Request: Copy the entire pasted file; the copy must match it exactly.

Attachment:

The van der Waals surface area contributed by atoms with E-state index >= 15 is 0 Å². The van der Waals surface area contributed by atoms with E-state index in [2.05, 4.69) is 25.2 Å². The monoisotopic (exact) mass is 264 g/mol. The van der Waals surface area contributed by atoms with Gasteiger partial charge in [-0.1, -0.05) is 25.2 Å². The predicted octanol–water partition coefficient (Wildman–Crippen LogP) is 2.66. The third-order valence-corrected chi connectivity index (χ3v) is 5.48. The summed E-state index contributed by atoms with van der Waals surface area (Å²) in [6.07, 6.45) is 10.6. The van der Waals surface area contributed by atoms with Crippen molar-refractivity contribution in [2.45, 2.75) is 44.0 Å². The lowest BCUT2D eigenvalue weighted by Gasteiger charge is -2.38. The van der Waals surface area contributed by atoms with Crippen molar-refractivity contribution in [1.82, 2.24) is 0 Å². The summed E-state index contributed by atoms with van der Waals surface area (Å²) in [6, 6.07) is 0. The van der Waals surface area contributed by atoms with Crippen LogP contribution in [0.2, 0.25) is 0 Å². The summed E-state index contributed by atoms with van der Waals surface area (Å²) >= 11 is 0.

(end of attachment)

The van der Waals surface area contributed by atoms with E-state index >= 15 is 0 Å². The van der Waals surface area contributed by atoms with E-state index in [2.05, 4.69) is 25.2 Å². The monoisotopic (exact) mass is 264 g/mol. The van der Waals surface area contributed by atoms with Gasteiger partial charge in [-0.1, -0.05) is 25.2 Å². The predicted octanol–water partition coefficient (Wildman–Crippen LogP) is 2.66. The third-order valence-corrected chi connectivity index (χ3v) is 5.48. The summed E-state index contributed by atoms with van der Waals surface area (Å²) in [6.07, 6.45) is 10.6. The van der Waals surface area contributed by atoms with Crippen molar-refractivity contribution in [2.45, 2.75) is 44.0 Å². The lowest BCUT2D eigenvalue weighted by Gasteiger charge is -2.38. The van der Waals surface area contributed by atoms with Crippen molar-refractivity contribution in [1.82, 2.24) is 0 Å². The summed E-state index contributed by atoms with van der Waals surface area (Å²) in [6, 6.07) is 0. The van der Waals surface area contributed by atoms with Crippen LogP contribution in [0.2, 0.25) is 0 Å². The summed E-state index contributed by atoms with van der Waals surface area (Å²) >= 11 is 0.